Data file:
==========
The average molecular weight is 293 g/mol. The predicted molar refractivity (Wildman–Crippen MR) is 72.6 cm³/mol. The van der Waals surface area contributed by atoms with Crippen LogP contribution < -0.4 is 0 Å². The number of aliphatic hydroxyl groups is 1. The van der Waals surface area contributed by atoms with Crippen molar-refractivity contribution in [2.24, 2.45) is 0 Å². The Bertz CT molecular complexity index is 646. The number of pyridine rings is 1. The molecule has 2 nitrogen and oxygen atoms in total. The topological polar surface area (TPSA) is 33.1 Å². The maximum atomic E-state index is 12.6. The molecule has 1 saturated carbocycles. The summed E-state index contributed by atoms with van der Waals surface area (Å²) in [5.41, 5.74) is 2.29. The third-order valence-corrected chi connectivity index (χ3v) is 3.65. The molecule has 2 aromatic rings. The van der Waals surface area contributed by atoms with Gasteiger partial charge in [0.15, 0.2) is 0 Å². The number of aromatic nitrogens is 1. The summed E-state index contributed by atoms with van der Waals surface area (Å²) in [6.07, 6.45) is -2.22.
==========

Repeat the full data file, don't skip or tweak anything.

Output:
The average molecular weight is 293 g/mol. The predicted molar refractivity (Wildman–Crippen MR) is 72.6 cm³/mol. The van der Waals surface area contributed by atoms with Crippen LogP contribution < -0.4 is 0 Å². The number of aliphatic hydroxyl groups is 1. The van der Waals surface area contributed by atoms with Crippen molar-refractivity contribution in [2.24, 2.45) is 0 Å². The Bertz CT molecular complexity index is 646. The number of pyridine rings is 1. The molecule has 2 nitrogen and oxygen atoms in total. The topological polar surface area (TPSA) is 33.1 Å². The maximum atomic E-state index is 12.6. The molecule has 1 saturated carbocycles. The summed E-state index contributed by atoms with van der Waals surface area (Å²) in [5.41, 5.74) is 2.29. The third-order valence-corrected chi connectivity index (χ3v) is 3.65. The molecule has 2 aromatic rings. The van der Waals surface area contributed by atoms with Gasteiger partial charge in [0.15, 0.2) is 0 Å². The number of aromatic nitrogens is 1. The summed E-state index contributed by atoms with van der Waals surface area (Å²) in [6.07, 6.45) is -2.22.